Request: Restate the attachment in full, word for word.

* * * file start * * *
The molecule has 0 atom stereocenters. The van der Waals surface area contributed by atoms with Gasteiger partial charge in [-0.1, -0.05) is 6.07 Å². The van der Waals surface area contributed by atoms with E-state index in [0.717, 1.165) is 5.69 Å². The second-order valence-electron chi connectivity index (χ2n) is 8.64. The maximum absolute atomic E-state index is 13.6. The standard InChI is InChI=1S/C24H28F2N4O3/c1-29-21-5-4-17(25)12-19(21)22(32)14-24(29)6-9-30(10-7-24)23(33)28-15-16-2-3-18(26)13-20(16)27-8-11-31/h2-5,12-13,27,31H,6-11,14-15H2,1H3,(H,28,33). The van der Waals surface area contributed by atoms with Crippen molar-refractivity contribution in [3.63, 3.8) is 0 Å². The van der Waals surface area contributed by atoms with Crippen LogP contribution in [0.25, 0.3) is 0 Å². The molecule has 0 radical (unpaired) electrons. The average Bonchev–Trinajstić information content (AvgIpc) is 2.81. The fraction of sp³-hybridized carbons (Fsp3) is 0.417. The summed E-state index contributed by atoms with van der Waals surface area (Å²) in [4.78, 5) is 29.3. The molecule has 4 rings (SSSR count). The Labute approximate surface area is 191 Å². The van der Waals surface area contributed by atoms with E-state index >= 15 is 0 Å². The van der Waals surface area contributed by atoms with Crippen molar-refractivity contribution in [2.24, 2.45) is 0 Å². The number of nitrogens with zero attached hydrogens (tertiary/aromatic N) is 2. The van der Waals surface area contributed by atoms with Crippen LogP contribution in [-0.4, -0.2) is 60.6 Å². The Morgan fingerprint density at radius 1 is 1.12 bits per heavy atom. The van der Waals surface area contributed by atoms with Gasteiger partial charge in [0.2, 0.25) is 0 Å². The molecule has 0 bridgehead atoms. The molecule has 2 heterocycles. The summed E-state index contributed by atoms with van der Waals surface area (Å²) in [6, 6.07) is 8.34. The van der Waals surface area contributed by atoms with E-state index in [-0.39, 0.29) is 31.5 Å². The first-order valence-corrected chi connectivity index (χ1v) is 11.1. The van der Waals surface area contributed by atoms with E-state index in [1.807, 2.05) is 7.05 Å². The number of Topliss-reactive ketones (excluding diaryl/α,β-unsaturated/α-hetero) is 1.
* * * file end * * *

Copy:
The molecule has 0 atom stereocenters. The van der Waals surface area contributed by atoms with Gasteiger partial charge in [-0.1, -0.05) is 6.07 Å². The van der Waals surface area contributed by atoms with E-state index in [0.717, 1.165) is 5.69 Å². The second-order valence-electron chi connectivity index (χ2n) is 8.64. The maximum absolute atomic E-state index is 13.6. The standard InChI is InChI=1S/C24H28F2N4O3/c1-29-21-5-4-17(25)12-19(21)22(32)14-24(29)6-9-30(10-7-24)23(33)28-15-16-2-3-18(26)13-20(16)27-8-11-31/h2-5,12-13,27,31H,6-11,14-15H2,1H3,(H,28,33). The van der Waals surface area contributed by atoms with Crippen molar-refractivity contribution in [3.63, 3.8) is 0 Å². The van der Waals surface area contributed by atoms with Crippen LogP contribution in [0.25, 0.3) is 0 Å². The molecule has 0 radical (unpaired) electrons. The average Bonchev–Trinajstić information content (AvgIpc) is 2.81. The fraction of sp³-hybridized carbons (Fsp3) is 0.417. The summed E-state index contributed by atoms with van der Waals surface area (Å²) in [4.78, 5) is 29.3. The molecule has 4 rings (SSSR count). The Labute approximate surface area is 191 Å². The van der Waals surface area contributed by atoms with E-state index >= 15 is 0 Å². The van der Waals surface area contributed by atoms with Crippen molar-refractivity contribution in [2.24, 2.45) is 0 Å². The number of nitrogens with zero attached hydrogens (tertiary/aromatic N) is 2. The van der Waals surface area contributed by atoms with Crippen LogP contribution in [-0.4, -0.2) is 60.6 Å². The Morgan fingerprint density at radius 1 is 1.12 bits per heavy atom. The van der Waals surface area contributed by atoms with Gasteiger partial charge in [0.2, 0.25) is 0 Å². The molecule has 0 bridgehead atoms. The molecule has 2 heterocycles. The summed E-state index contributed by atoms with van der Waals surface area (Å²) in [6, 6.07) is 8.34. The van der Waals surface area contributed by atoms with E-state index in [-0.39, 0.29) is 31.5 Å². The first-order valence-corrected chi connectivity index (χ1v) is 11.1. The van der Waals surface area contributed by atoms with E-state index in [1.807, 2.05) is 7.05 Å². The number of Topliss-reactive ketones (excluding diaryl/α,β-unsaturated/α-hetero) is 1.